Social Media

COVID-19 Beliefs Influenced by Politicians, Not Scientists, Researchers Suggest

As COVID-19 upended societal norms when it swept through the United States in 2020, a second pandemic — or “infodemic” — was also on the rise. An analysis of Twitter users by researchers at UC Davis and the University of Texas, Austin, suggests that Republican-identifying people who believe their local government has positive intentions are vulnerable to believing politically fueled COVID-19 misinformation. The study did not find the same trend among Democrat-identifying Twitter users.

LGBTQ+ Youth Face Increased Anxiety Amid COVID-19 Pandemic

While a life-altering pandemic has caused a substantial uptick in anxiety and depression symptoms among adults and children alike, LGBTQ+ youth have turned to peers in anonymous online discussion forums for support. New research from UC Davis suggests these LGBTQ+ teenagers — who already experience disproportionate levels of psychological adversity — exhibited increased anxiety on the popular r/LGBTeens subreddit throughout 2020 and the start of 2021.

Vaccine Myths on Social Media Can Be Effectively Reduced With Credible Fact Checking

Study finds that simple tags can make a difference.

Social media misinformation can negatively influence people’s attitudes about vaccine safety and effectiveness, but credible organizations — such as research universities and health institutions — can play a pivotal role in debunking myths with simple tags that link to factual information, UC Davis researchers suggest in a new study.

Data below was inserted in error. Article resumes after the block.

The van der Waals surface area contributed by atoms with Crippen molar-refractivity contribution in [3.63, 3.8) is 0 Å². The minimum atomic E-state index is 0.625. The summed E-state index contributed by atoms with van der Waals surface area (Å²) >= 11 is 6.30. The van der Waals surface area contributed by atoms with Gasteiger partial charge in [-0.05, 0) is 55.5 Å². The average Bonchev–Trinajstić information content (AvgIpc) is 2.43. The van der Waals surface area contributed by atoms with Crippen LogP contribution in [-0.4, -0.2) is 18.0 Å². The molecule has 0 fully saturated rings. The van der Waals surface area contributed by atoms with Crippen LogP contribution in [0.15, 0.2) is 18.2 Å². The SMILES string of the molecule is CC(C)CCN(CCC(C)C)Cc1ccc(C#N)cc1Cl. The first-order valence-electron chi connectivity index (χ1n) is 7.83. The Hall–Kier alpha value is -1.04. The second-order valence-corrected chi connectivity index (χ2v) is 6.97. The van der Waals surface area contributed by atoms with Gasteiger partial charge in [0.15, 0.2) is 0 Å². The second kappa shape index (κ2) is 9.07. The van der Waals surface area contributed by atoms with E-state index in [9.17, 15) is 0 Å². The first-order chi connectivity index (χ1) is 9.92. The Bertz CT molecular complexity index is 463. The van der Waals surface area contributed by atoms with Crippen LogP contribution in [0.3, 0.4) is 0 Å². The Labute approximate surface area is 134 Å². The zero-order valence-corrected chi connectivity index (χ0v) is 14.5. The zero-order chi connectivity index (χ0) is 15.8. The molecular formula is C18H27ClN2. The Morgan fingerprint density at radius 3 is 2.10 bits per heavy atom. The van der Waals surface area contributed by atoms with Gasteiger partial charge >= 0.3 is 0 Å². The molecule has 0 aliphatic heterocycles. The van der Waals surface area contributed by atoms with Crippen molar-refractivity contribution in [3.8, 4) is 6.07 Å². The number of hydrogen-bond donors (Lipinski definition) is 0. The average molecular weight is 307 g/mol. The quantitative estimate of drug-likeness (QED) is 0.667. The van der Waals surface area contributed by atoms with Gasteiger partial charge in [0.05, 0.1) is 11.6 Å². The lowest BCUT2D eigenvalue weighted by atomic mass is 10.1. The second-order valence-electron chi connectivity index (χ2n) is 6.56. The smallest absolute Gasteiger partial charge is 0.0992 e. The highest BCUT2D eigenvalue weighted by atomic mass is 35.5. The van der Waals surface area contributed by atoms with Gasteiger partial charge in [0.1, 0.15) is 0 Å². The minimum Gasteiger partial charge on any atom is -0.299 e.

How Flu Vaccine Misinformation Spreads Online

Social media are a powerful tool to spread information — and misinformation — about health issues such as vaccines and cancer prevention. How does bad information spread online, and what is the best way to stop it? That is a topic being studied by Assistant Professor Jingwen Zhang and her students in the UC Davis Department of Communication.

When Viral Messages Pose Health Threats

Like a disease detective, Jade (Jieyu) Ding Featherstone is on the hunt for a rising global threat to public health. But her territory is Twitter and her target is vaccine misinformation.

For her doctoral research in the Department of Communication, Featherstone is tracking anti-vaccination tweets. Among questions she is exploring: Are there central players behind them? If so, are they bots or humans? Who retweets anti-vaxx messages? What works best in countering their false claims?